I have spent more than a decade reviewing travel gear in some form or another, six of those as editor of the popular Practical Travel Gear Blog that I sold last summer. I originally started that to highlight the inexpensive but essential gear backpackers were carrying but that no magazine was writing about. These items aren’t sexy, but they’re less than $20 and useful on a regular basis, enough so that they’ll easily justify the (limited) weight and space in your pack.
Money Hiding Wallet/Belt/Pouch
You don’t want your valuables in a place where pickpockets and thieves can easily reach them. Ideally your cash is behind several defense layers. The least secure is a neck wallet, but that’s better than nothing. My favorite is the inexpensive in-your-pants version from Eagle Creek. I’ve been using some form of this for more than 20 years. Think of either as a cheap insurance policy. You can also find a real leather belt that has a hidden zipper on the back for less than $20. That’s where you put your $100 bills.
Before you hit the road, stop at your local dollar store or Wal-mart and get a cheap rubber sink drain cover. If you’re traveling light and will need to wash clothes in the sink, you can’t rely on having a sink with a built-in stopper. Ask any long-term backpacker what simple item they’re really glad they packed and this will be at the top of the list. You can often find these in the local markets too in cheap countries. Or add one to your cart for under $5 at Amazon.
Quality Water Bottle
There are probably 50 different water bottles you can buy, but a lot of them either don’t have a wide enough mouth to insert a SteriPEN water purifier (all-important item for international travel) or they force you to bite something or suck on something (loudly) to drink from them. My personal favorite is this $15 Avex Brazos 25-ounce one with a trigger mechanism that you can operate with one hand to get a free flow of water when you want it, nothing when you don’t. It has a hinged cover to keep the mouthpiece clean. I also like the Vapur bottles for countries where you can drink the tap water because they’re inexpensive and they pack down flat when you’re not using them.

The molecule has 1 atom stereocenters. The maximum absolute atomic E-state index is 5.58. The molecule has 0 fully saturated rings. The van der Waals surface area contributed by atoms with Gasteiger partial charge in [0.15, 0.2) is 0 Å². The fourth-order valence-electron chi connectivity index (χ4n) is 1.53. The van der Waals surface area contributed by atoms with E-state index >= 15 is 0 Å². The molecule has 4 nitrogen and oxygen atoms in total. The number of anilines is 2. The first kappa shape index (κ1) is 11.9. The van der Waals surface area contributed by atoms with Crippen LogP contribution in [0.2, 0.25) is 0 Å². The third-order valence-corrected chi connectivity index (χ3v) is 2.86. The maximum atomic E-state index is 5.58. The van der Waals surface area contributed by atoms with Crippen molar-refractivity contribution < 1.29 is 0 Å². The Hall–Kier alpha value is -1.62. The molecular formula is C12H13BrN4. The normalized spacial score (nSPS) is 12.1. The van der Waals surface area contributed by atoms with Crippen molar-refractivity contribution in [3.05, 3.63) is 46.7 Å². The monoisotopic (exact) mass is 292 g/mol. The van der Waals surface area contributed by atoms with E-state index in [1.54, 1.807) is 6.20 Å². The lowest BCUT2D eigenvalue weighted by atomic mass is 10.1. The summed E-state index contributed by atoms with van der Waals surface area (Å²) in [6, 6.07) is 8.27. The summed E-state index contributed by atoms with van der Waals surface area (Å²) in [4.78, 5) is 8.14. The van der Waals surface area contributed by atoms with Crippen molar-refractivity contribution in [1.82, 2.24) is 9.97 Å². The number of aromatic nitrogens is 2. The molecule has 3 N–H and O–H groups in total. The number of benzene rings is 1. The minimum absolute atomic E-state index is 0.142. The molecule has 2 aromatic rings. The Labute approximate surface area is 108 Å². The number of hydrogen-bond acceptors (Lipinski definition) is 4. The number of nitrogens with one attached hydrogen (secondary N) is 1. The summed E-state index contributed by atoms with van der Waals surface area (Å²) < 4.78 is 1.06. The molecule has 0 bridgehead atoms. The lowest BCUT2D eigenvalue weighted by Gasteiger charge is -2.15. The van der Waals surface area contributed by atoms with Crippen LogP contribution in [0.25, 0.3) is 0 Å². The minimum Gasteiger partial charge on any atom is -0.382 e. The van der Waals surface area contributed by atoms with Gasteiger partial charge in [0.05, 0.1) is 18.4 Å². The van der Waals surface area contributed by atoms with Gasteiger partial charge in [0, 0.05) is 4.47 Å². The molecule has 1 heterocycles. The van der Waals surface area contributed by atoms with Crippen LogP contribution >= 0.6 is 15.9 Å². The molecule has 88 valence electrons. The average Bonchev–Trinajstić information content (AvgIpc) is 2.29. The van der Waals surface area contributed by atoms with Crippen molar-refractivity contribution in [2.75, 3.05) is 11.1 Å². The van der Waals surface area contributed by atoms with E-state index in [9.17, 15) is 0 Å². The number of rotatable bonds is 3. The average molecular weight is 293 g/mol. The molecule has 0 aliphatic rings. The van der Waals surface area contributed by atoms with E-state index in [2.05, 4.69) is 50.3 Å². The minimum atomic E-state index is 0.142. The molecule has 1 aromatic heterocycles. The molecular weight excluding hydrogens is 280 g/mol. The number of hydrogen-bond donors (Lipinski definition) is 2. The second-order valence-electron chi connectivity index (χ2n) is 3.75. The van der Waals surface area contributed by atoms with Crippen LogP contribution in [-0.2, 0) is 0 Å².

Packable Water Bottle Carrier
Any traveler heading somewhere hot is going to be carrying a bottle of water around constantly. Holding it all the time is annoying though and a lot of small daypacks don’t have a dedicated pocket for one. So whether hiking or hitting the city streets, this water bottle carrier from ChicoBag—which only costs $10—can keep the bottle slung over a shoulder instead. When it’s time to pack up and head out, this stuffs down into its own teeny tiny pouch that doubles as a change pocket when in use. Unlike the woven ones you see in markets around the world, this is made from stretchy recycled PEET, so it will fit any bottle from 12 ounces to 40. Get it from Amazon.
LuminAID or Luci solar lantern
Which cheap hotels have great reading lights and bathroom lights? None of them. And if you’re camping without an electrical outlet, it pays to have something that nature can power up. So I love these solar-powered LED lanterns: LuminAID and Luci. Both are inflatable, meaning you can pack them down flat when you’re not using them, plus they run for what seems like forever on one charge. Great for adding to the dim lighting in cheap hotels or having a light at the ready when power goes out–a daily occurrence in countries like India and Nepal. Each costs less than $20 or you can chip in a bit more and send one to a remote villager in a place with no electric grid. See the LuminAID and Mpowerd Luci sites for more info, or get them at Amazon here and here.
Sea to Summit Pocket Toiletries Tabs
These watertight little plastic cases contain 50 dehydrated tabs that look like thin sheets of paper. When you expose one to water, it turns into whatever the package indicates: shampoo, soap, shaving cream, or laundry wash. These are ideal for light-packing travelers, campers, and those who want to keep soap in their daypack for the inevitable unsanitary restroom or one that’s just out of soap. They retail for $7 or less and sometimes you see multi-packs. Get them at your local outdoor goods store or online here.